Now planetary scientist Matthew Hedman of Cornell University and his colleagues have examined 252 near-infrared images from Cassini. “The brightness of the plume varied quite a bit,” says Hedman, who found it four times brighter when Enceladus is farthest from Saturn than when closest. These observations agree with a prediction made in a paper published in 2007 by Terry Hurford of the Goddard Space Science Center in Maryland, who had calculated how Enceladus would respond to Saturn’s tide.
Tides arise when gravity pulls on an extended object. For example, lunar gravity tugs strongest on the side of the Earth facing the Moon, lifting the sea. Likewise, on the opposite side of the Earth, the Moon’s gravity pulls our planet’s centre out from under the sea, producing a high tide on the far side as well. Elsewhere, tides from Jupiter power the fiery moon Io, which sports active volcanoes, and melt ice beneath the surface of the moon Europa….
Read more at http://physicsworld.com/cws/article/news/2013/jul/31/tides-control-the-geysers-of-enceladus

Read also: “An observed correlation between plume activity and tidal stresses on Enceladus and “Gravity controls icy moon Enceladus’s spew

Cassini captures spectacle in Saturn’s shadow

NASA's Cassini spacecraft has delivered a glorious view of Saturn, taken while the spacecraft was in Saturn's shadow. Image credit: NASA/JPL-Caltech/Space Science Institute

NASA’s Cassini spacecraft has delivered a glorious view of Saturn, taken while the spacecraft was in Saturn’s shadow. Image credit: NASA/JPL-Caltech/Space Science Institute

Just in time for the holidays, NASA’s Cassini spacecraft, in orbit around Saturn for more than eight years now, has delivered another glorious, backlit view of the planet Saturn and its rings.

On Oct. 17, 2012, during its 174th orbit around the gas giant, Cassini was deliberately positioned within Saturn’s shadow, a perfect location from which to look in the direction of the sun and take a backlit view of the rings and the dark side of the planet. Looking back towards the sun is a geometry referred to by planetary scientists as “high solar phase;” near the center of your target’s shadow is the highest phase possible. This is a very scientifically advantageous and coveted viewing position, as it can reveal details about both the rings and atmosphere that cannot be seen in lower solar phase.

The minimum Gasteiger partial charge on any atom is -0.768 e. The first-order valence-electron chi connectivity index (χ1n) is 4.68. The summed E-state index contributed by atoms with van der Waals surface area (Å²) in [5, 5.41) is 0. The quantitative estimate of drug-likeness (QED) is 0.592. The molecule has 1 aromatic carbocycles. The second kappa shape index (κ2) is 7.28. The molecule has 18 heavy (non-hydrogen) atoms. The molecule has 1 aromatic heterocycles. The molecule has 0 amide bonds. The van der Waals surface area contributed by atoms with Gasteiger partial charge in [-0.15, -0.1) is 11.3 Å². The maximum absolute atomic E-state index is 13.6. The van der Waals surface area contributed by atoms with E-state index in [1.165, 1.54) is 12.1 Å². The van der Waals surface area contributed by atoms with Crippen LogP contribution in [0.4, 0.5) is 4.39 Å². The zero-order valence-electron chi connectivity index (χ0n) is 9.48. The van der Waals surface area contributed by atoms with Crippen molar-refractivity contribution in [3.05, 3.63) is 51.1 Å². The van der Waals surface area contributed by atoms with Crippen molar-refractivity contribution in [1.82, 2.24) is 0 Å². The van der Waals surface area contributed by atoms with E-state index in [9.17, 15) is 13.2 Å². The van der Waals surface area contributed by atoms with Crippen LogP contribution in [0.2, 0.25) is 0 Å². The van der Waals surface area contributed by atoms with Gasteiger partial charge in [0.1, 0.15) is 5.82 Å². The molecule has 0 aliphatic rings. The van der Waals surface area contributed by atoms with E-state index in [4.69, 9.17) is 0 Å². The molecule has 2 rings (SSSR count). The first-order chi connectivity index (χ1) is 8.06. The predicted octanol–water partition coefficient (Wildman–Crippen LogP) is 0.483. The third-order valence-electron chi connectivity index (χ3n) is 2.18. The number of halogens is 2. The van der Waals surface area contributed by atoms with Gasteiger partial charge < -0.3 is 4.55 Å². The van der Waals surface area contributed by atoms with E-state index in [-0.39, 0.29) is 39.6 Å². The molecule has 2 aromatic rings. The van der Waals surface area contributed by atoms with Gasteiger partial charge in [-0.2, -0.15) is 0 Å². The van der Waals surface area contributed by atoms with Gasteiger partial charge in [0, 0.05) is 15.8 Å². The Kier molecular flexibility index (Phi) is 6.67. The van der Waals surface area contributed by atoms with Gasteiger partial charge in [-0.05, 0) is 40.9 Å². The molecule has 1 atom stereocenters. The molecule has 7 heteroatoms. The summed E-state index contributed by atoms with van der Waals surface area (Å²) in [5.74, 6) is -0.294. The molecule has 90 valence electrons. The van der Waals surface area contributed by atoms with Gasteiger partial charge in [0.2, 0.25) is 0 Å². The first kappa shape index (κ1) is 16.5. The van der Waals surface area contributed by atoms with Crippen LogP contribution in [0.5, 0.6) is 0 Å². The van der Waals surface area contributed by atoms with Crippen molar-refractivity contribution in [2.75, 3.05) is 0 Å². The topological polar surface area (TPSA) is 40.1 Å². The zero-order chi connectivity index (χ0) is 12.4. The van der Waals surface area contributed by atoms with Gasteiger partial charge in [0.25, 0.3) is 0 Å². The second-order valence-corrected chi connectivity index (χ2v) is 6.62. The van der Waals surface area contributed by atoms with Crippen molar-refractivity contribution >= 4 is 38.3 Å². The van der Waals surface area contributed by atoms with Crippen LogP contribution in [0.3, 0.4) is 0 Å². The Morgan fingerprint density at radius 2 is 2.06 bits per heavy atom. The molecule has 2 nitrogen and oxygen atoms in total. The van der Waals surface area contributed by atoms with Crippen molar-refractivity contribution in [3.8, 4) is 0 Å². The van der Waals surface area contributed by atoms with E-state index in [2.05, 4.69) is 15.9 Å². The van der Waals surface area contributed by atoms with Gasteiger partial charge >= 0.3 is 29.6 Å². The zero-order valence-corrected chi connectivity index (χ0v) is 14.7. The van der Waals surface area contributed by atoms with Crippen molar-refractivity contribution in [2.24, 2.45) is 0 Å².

The last time Cassini had such an unusual perspective on Saturn and its rings, at sufficient distance and with sufficient time to make a full system mosaic, occurred in September 2006, when it captured a mosaic, processed to look like natural color, entitled “In Saturn’s Shadow.” In that mosaic, planet Earth put in a special appearance, making “In Saturn’s Shadow” one of the most popular Cassini images to date.

The mosaic being released today by the mission and the imaging team, in celebration of the 2012 holiday season, does not contain Earth; along with the sun, our planet is hidden behind Saturn. However, it was taken when Cassini was closer to Saturn and therefore shows more detail in the rings than the one taken in 2006.

The new processed mosaic, composed of 60 images taken in the violet, visible and near infrared part of the spectrum, can be found at http://www.nasa.gov/cassini , http://saturn.jpl.nasa.gov and http://ciclops.org .

“Of all the many glorious images we have received from Saturn, none are more strikingly unusual than those taken from Saturn’s shadow,” said Carolyn Porco, Cassini’s imaging team lead based at the Space Science Institute in Boulder, Colo.
Read more: http://www.nasa.gov/mission_pages/cassini/whycassini/cassini20121218.html

Tiny Tethys

tethysTethys may not be tiny by normal standards, but when it is captured alongside Saturn, it can’t help but seem pretty small.

Even Saturn’s rings appear to dwarf Tethys (660 miles, or 1,062 kilometers across), which is in the upper left of the image, although scientists believe the moon to be many times more massive than the entire ring system combined. This view looks toward the unilluminated side of the rings from about 18 degrees below the ringplane. The image was taken in green light with the Cassini spacecraft wide-angle camera on Aug. 19, 2012.

The view was acquired at a distance of approximately 1.5 million miles (2.4 million kilometers) from Saturn and at a Sun-Saturn-spacecraft, or phase, angle of 63 degrees. Image scale is 86 miles (138 kilometers) per pixel.
Read more: www.nasa.gov